When we talk about other parts of our lives (work, shul etc.) we're usually positive, upbeat and have a “can do” attitude. Have that attitude about yourself on dates. I am not suggesting lying or being closed. I am suggesting that you pace yourself. No need to spill your guts about negative stuff early on.
Yes, you need to share – how else are you going to connect with a woman? But make sure to unpeel the onion slowly.
7. Listen to what women tell you about dating
Women told me that they did not like going out without being told beforehand whether they were going to dinner or not (they didn’t care either way, but would eat beforehand if they knew to do so). They didn’t like going out (the first few dates) with a guy who had no plan for the date. They preferred being given an option on a date (would you like to go here….or there?). If women in your life give you advice about dating – listen. Chances are it will very helpful.
8. Despite it all, have fun in your life and on dates too
Yes, it is tough being an older single. Okay, next topic. That really needs to be your approach (except for the conversations you have with your closest friends). People will listen, they’ll smile, but you gain very little by becoming the raging single that spews forth about terrible first dates, awful matchmakers and evil dating websites. You’ll sound bitter, you'll become bitter, and you will be concentrating on the tough things in your life rather than the sweeter things.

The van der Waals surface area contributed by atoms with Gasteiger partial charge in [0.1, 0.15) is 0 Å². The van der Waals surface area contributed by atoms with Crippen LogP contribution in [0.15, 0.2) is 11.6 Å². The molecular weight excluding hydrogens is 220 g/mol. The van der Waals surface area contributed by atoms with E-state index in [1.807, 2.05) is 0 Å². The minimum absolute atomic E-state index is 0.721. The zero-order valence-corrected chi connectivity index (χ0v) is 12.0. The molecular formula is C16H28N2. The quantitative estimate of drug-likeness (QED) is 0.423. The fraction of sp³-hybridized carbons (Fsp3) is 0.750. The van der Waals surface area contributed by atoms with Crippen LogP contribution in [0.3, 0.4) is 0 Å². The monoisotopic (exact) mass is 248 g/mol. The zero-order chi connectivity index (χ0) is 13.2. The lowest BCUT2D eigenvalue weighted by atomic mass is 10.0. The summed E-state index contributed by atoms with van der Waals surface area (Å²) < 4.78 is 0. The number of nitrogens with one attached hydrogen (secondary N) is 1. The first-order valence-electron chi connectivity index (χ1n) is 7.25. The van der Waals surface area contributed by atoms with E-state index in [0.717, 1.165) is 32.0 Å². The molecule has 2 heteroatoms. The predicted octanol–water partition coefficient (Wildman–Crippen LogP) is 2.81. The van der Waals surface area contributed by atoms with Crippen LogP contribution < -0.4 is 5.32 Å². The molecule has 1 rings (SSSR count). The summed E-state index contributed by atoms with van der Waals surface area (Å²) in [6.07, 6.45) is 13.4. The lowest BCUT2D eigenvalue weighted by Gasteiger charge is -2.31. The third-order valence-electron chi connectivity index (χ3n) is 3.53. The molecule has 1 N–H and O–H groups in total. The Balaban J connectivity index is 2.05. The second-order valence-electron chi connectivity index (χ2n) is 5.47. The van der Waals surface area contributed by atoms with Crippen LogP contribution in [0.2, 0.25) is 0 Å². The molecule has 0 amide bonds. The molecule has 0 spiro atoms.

Sharing a funny anecdote is fine, but don't become a complainer.
Instead of focusing on what's missing, enjoy life, do fun and meaningful things. Don’t wait for marriage to give you permission to vacation, to volunteer, to host people….whatever it is. And enjoy your date. After all, women are a lot more attracted to someone happy and upbeat.
While you're dating you are on a waiting list to get married… so make sure to enjoy the wait. And keep in mind a quote from Winston Churchill which kept me going: “Never, never, never, never give up.”